Fay Ray invokes the planetary in her crisply constructed black-and- white photomontage prints, an odd solar system of surfaces. Her exhibition “I AM THE HOUSE” also incorporates hanging metal structures in which fragments of aluminum cacti, desiccated corn, and marble slabs appear affixed to chain link, hooks, and fasteners. The resulting forms resemble oversize dream catchers or intricate earrings. One such sculpture, Calipatria, 2017, incorporates queen conch shells joined to metal rods, a chic take on Poseidon’s trident.
A similar air of the ethereal permeates Ray’s two-dimensional work. Egg Arch and Pearl Portal, 2018, a photographic work printed on aluminum, is a domed altar panel of bright gems and loudly patterned painted eggs. At the work’s center, a shiny pearl appears salaciously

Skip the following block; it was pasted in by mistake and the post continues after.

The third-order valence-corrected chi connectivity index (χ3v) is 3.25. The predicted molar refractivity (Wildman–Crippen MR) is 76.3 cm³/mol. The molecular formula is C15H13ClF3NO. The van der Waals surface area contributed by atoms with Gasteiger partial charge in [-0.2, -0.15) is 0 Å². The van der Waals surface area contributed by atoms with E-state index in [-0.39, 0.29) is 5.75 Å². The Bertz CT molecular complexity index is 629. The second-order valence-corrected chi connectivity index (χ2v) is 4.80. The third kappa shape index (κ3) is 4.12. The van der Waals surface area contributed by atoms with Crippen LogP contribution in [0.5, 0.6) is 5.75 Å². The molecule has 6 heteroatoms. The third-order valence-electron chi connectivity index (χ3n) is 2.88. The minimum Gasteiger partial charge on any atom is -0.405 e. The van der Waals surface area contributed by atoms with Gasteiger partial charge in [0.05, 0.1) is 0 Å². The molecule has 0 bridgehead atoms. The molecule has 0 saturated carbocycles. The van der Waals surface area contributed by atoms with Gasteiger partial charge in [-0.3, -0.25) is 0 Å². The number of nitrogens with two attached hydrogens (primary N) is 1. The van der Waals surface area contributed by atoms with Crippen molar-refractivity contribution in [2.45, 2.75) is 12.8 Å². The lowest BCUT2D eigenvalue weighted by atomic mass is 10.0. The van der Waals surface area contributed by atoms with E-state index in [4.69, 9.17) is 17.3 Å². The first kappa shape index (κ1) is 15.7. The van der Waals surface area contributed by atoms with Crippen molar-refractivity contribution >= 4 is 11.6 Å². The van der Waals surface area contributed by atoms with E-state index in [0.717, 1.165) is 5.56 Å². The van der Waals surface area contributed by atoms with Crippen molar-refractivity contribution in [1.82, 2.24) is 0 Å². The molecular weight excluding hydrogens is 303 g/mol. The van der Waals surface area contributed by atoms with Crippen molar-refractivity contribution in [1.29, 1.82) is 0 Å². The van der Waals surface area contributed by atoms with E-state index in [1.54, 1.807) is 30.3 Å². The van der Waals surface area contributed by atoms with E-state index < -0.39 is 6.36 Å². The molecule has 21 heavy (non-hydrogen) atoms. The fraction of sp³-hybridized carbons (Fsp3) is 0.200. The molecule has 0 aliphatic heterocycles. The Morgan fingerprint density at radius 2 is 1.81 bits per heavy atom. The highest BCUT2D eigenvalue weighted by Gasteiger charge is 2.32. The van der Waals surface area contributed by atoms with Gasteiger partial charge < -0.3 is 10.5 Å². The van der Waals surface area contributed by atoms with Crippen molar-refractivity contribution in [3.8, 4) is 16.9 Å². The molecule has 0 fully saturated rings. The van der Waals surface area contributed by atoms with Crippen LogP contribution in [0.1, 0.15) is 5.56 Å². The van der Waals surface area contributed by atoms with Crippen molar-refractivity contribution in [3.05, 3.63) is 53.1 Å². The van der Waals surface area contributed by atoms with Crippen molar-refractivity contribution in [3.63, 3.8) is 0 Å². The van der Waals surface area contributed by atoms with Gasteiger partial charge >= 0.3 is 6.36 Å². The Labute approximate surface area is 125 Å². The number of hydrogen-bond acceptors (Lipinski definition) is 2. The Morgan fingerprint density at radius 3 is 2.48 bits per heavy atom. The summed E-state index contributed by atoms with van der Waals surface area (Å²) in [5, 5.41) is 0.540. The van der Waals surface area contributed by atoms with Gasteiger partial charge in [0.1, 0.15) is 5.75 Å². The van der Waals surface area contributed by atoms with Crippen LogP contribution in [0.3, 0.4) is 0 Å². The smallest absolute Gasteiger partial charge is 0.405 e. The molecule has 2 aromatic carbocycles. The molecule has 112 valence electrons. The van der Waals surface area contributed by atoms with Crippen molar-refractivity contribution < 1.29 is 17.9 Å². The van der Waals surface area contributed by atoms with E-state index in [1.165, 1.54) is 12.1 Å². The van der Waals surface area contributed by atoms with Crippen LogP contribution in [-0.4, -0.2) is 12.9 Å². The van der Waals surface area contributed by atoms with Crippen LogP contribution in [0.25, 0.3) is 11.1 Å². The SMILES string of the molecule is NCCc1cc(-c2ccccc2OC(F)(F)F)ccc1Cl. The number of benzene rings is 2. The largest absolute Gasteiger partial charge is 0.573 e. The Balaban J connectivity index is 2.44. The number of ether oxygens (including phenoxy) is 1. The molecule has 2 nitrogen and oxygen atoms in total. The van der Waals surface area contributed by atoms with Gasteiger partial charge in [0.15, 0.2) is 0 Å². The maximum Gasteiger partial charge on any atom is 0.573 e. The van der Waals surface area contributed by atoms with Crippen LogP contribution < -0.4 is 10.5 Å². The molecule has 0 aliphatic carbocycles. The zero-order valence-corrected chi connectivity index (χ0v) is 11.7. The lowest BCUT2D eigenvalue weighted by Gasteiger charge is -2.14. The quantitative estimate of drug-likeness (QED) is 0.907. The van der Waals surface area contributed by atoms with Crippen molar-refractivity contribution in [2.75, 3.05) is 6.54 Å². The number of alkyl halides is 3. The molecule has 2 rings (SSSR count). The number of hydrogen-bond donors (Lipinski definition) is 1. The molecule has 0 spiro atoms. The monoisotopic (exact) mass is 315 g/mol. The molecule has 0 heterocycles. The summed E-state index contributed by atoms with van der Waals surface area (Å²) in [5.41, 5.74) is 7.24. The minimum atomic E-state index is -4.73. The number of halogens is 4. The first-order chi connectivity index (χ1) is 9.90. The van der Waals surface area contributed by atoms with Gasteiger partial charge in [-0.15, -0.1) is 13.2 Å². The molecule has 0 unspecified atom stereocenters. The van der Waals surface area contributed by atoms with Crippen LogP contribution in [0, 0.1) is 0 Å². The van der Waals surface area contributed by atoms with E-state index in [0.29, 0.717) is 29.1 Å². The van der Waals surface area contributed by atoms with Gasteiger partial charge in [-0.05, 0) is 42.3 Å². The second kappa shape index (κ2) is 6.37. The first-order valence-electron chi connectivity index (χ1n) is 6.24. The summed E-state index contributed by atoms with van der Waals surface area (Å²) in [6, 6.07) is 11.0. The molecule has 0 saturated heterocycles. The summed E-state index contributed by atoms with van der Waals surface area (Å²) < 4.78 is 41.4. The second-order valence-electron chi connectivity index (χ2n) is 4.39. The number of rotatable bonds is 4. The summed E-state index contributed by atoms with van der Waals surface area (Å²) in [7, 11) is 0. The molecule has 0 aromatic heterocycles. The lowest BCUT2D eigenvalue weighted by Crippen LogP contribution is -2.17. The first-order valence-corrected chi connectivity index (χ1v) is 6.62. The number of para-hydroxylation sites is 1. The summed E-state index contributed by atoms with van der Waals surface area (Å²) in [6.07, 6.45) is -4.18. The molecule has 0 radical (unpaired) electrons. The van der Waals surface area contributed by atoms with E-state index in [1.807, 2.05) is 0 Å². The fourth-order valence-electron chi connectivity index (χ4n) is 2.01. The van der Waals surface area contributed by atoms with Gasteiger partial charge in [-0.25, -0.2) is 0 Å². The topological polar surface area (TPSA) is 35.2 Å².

wedged between a pair of feminine lips agape just so. This absurdist gesture is distinctly Marxist in its critique of our worship of material objects and feminist in its send-up of the idolization of female bodies. Gaudy pearls likewise festoon the outstretched fingers of two cupping hands that extend from an otherwise hidden figure, flaunting the bling as if in a lewd hand signal.
Other collaged prints, their compositions first assembled by hand and then rephotographed as seamless tableaux, are brimming, cacophonous fields. Some works are printed so sharply that their quality becomes paradoxically delicate, like a cut-glass vase whose delineated contours carry a warning. Cans Corn Clay, 2018, is a monochromatic study where cut-up images of crumpled beer cans, speckled eggs, furs, shells, and all manner of textures come together. Toying with luster, shadow, and patina, the artist’s work resembles the mysterious realm evoked by luxury-goods advertising, relying so heavily on sparkle. Under this magical spotlight, even her corncobs resemble crystals. In Ray’s cosmos, detritus takes on a celestial essence.